Once-daily morphine shows greater improvement than oxycodone BID for chronic back pain

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Morphine extended-release once daily significantly reduced pain among patients with chronic, moderate-to-severe low back pain compared with oxycodone controlled-release twice daily, according to results of a study presented at the 25th Annual Scientific Meeting of the American Pain Society (APS) in San Antonio, Texas. The once-daily opioid also demonstrated significant improvement in sleep scores, said Richard L. Rauck, MD, Carolinas Pain Institute, Winston-Salem, NC.

Morphine extended-release once daily significantly reduced pain among patients with chronic, moderate-to-severe low back pain compared with oxycodone controlled-release twice daily, according to results of a study presented at the 25th Annual Scientific Meeting of the American Pain Society (APS) in San Antonio, Texas. The once-daily opioid also demonstrated significant improvement in sleep scores, said Richard L. Rauck, MD, Carolinas Pain Institute, Winston-Salem, NC.

Patients were randomized to receive morphine (n=203) or twice-daily oxycodone (n=189) titrated upwards for the first 3 to 6 weeks, followed by an 8-week evaluation phase and a 16-week extension. The mean daily doses were 63.7 mg morphine and 53.3 mg oxycodone during the evaluation phase and 86 mg morphine and 79.5 mg oxycodone during the extension. Seventy-nine patients in the morphine group and 95 in the oxycodone group entered the extension phase.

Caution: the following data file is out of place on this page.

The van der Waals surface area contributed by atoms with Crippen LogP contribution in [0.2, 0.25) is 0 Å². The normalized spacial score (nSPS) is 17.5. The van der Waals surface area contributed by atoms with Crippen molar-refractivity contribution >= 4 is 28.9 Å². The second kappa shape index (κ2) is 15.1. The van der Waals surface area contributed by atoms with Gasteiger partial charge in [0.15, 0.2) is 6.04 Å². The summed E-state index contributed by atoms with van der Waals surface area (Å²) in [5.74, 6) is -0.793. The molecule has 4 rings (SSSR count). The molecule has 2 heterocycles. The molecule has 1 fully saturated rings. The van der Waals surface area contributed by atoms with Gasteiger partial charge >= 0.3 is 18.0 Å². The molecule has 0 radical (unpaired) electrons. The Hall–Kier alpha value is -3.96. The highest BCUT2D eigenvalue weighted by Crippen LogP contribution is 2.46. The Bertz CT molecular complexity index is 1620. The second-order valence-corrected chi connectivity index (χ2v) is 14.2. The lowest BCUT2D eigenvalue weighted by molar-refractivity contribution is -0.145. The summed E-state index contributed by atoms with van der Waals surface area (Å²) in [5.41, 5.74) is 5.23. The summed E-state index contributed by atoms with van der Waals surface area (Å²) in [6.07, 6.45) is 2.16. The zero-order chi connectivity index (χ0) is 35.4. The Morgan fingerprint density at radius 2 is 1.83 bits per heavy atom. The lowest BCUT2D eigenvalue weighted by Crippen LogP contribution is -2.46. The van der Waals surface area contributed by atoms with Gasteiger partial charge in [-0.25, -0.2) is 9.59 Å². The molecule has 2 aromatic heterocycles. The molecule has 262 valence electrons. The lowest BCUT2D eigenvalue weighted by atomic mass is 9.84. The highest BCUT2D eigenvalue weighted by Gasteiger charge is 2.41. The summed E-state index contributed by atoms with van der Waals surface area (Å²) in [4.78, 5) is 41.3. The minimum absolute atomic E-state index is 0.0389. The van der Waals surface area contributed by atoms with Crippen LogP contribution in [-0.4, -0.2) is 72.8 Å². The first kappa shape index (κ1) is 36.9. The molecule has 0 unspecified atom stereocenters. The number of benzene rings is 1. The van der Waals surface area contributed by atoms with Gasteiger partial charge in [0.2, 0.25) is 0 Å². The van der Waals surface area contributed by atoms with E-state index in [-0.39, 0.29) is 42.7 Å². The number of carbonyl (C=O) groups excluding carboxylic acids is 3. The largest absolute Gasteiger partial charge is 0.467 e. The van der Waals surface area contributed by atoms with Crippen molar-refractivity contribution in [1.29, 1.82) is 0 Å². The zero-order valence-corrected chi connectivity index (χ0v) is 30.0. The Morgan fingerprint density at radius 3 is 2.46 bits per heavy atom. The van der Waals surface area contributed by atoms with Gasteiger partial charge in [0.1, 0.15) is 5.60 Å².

The incidence and severity of opioid-related side effects were similar in both treatment groups, and side effects decreased in patients who continued through the extension phase, Dr Rauck said. Side effects included constipation, dizziness, drowsiness, dry mouth, itchiness, nausea, and vomiting.

While both agents were effective in patients with chronic low back pain, once-daily morphine achieved better pain relief with a lower morphine-equivalent dose than twice-daily oxycodone. The morphine-equivalent dose was 63.7 mg in the morphine group and 80 mg in the oxycodone group during the 8-week evaluation, and 86 mg in the morphine group versus 119 mg in the oxycodone group during the 4-month extension phase.

"The once-daily morphine sulfate dose provides a more convenient dosing schedule and improved drug accountability that may improve patient compliance," Dr Rauck said. He stated that morphine has been shown in previous trials to be associated with less opioid plasma level fluctuation, which may contribute to the improved pain relief and sleep scores observed in this study.

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